Court Courage

Tucson resident finding success in wheelchair tennis

Jason Keatseangslip: “It’s fun for sure, but there’s a lot on the line when we’re playing.”
Jason Keatseangslip: “It’s fun for sure, but there’s a lot on the line when we’re playing.”
Jason Keatseangsilp’s life changed forever during his senior year of high school in a freak rappelling accident in 2011.

The accident, which occurred as the now-24-year-old was repelling down a rockface, left Keatseangsilp paralyzed from the waist down. The spinal cord injury limited him from doing many of his lifetime hobbies, including his love for tennis.

The one-time Catalina Foothill standout had to relearn everything in a flash, putting his favorite pastime on the backburner as he earned a Bachelor’s Degree in Biomedical Engineering from the University of Arizona.

Keatseangsilp returned to the sport after graduating from college in 2017, thanks to the help of longtime Arizona wheelchair tennis coach Bryan Barten and local tennis coach John Perry. In tandem with United State Tennis Association Wheelchair Tennis National Manager and Head Coach Jason Harnett, Barten helped Keatseangsilp relearn the game.

The young man was a fast learner, skyrocketing up the USTA’s rankings in just over a year. Keatseangsilp is currently ranked 130th in the world in singles play and 58th in doubles competition. His rapid ascent led to a spot on the USA wheelchair tennis team, competing with four others from across the country.

The five-man American unit recently returned from its trip to Israel, where they competed in the 44-team, 16-country BNP Paribas World Team Cup, finishing 8th out of 16 squads.

The event, held in Ramat Hasharon, Israel, was an eye-opening experience for Keatseangsilp and his teammates, as they played against the best wheelchair competitors in the world.

“It was unlike any other tournament I’ve been to,” Keatseangsilp said. “...And just seeing all these different countries unite for one tournament, seeing the different cultures, even seeing the different types of disabilities from the other countries, I’ve never had an experience like that.”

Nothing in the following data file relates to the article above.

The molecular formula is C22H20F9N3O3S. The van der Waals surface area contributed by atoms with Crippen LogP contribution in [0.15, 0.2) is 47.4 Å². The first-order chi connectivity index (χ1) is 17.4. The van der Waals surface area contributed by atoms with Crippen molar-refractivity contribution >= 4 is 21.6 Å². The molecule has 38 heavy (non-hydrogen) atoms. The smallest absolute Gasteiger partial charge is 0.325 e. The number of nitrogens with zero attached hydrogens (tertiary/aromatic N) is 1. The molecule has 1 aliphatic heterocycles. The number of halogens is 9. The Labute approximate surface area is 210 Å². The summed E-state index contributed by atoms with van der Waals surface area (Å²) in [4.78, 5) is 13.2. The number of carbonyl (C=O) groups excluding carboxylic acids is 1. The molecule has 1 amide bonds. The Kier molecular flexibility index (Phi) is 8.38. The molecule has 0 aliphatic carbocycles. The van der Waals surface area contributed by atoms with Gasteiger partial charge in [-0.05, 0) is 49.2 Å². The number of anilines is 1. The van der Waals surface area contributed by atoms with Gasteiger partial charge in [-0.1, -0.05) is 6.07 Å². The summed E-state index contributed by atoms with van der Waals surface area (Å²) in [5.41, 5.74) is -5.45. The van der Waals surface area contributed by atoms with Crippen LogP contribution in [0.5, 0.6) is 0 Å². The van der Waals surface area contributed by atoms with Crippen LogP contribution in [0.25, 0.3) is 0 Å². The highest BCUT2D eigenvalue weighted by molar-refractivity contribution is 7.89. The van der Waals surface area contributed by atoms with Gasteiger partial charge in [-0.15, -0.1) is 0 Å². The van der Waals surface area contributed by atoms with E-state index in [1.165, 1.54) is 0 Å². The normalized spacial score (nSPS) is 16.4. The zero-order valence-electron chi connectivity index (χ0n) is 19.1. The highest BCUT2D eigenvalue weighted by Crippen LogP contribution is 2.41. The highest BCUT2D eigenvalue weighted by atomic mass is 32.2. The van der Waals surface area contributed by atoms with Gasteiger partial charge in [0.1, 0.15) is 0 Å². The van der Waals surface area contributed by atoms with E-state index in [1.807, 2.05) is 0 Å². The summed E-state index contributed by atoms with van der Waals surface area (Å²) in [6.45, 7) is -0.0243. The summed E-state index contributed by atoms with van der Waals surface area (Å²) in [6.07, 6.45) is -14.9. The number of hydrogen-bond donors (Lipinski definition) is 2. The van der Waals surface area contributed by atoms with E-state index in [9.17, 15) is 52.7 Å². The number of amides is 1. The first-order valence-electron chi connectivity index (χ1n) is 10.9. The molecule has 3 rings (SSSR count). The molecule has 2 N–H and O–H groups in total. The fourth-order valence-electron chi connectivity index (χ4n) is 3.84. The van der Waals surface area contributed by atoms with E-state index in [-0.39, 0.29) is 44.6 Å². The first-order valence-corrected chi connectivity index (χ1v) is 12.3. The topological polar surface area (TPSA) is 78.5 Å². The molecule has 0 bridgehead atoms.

Keatseangsilp said competing with the U.S. team contributed to the unique feeling, as he was the elder statesman of the group.

Harnett believes the United States can catch up with longtime wheelchair powers, like Great Britain and Japan, thanks to the growing impetus on developing talent across age groups. The longtime USTA coach believes that younger players like Keatseangsilp can help the national program keep up with its peers.

“Jason’s a wonderful kid,” Harnett said. “He’s new, and that’s what we like to see. We like hungry, new players. He brings a pretty high level of gratitude and talent to the court.”

The sport of wheelchair tennis shares almost all of the same rules as a regulation game, with the lone difference being that players can play the ball off two bounces, as opposed to one.

Barten, who competed alongside Keatseangsilp at the BNP Paribas Cup, said wheelchair tennis is a special sport that challenges players in new ways.

The key, according to Barten, is that players like Keatseangsilp can compete alongside anybody else, given the lack of specialized rules for wheelchair players.

Both men know wheelchair tennis in America is a step behind its global competition, but added that the U.S. collective is catching up quick.

“With new leadership and initiatives from the USTA at the national level, we are hoping to see a resurgence in the sport,” Barten said, in an email. “Support from universities like the Adaptive Athletics Program at the University of Arizona is also advancing opportunities for athletes.”